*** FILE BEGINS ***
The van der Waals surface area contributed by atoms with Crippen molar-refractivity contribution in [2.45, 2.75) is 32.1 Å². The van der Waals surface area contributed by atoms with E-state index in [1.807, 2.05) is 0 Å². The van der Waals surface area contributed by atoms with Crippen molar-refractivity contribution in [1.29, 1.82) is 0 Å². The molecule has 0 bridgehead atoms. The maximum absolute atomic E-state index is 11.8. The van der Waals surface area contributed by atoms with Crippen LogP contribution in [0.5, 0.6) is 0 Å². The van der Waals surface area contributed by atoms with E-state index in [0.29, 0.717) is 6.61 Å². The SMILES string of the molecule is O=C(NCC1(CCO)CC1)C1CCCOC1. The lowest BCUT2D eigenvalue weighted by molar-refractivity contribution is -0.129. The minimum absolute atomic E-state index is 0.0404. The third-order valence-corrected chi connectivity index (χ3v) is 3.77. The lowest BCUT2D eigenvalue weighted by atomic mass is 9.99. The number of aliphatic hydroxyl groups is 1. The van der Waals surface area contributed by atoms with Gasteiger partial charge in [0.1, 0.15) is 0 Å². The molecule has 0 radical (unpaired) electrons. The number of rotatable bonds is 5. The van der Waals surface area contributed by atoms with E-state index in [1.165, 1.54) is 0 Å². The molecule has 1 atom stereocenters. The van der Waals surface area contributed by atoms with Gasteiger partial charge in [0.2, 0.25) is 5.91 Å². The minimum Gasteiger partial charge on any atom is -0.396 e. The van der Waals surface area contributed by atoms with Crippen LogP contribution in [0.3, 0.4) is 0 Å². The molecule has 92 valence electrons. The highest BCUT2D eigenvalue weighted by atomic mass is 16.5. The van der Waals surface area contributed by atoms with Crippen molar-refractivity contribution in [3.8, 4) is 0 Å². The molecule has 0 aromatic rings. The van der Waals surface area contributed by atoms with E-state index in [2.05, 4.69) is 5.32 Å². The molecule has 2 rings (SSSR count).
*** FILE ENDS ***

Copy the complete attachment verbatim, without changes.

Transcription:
The van der Waals surface area contributed by atoms with Crippen molar-refractivity contribution in [2.45, 2.75) is 32.1 Å². The van der Waals surface area contributed by atoms with E-state index in [1.807, 2.05) is 0 Å². The van der Waals surface area contributed by atoms with Crippen molar-refractivity contribution in [1.29, 1.82) is 0 Å². The molecule has 0 bridgehead atoms. The maximum absolute atomic E-state index is 11.8. The van der Waals surface area contributed by atoms with Crippen LogP contribution in [0.5, 0.6) is 0 Å². The van der Waals surface area contributed by atoms with E-state index in [0.29, 0.717) is 6.61 Å². The SMILES string of the molecule is O=C(NCC1(CCO)CC1)C1CCCOC1. The lowest BCUT2D eigenvalue weighted by molar-refractivity contribution is -0.129. The minimum absolute atomic E-state index is 0.0404. The third-order valence-corrected chi connectivity index (χ3v) is 3.77. The lowest BCUT2D eigenvalue weighted by atomic mass is 9.99. The number of aliphatic hydroxyl groups is 1. The van der Waals surface area contributed by atoms with Gasteiger partial charge in [0.1, 0.15) is 0 Å². The molecule has 0 radical (unpaired) electrons. The number of rotatable bonds is 5. The van der Waals surface area contributed by atoms with E-state index in [1.165, 1.54) is 0 Å². The molecule has 1 atom stereocenters. The van der Waals surface area contributed by atoms with Gasteiger partial charge in [0.2, 0.25) is 5.91 Å². The minimum Gasteiger partial charge on any atom is -0.396 e. The van der Waals surface area contributed by atoms with Crippen LogP contribution in [0.3, 0.4) is 0 Å². The molecule has 92 valence electrons. The highest BCUT2D eigenvalue weighted by atomic mass is 16.5. The van der Waals surface area contributed by atoms with Crippen molar-refractivity contribution in [3.8, 4) is 0 Å². The molecule has 0 aromatic rings. The van der Waals surface area contributed by atoms with E-state index in [2.05, 4.69) is 5.32 Å². The molecule has 2 rings (SSSR count).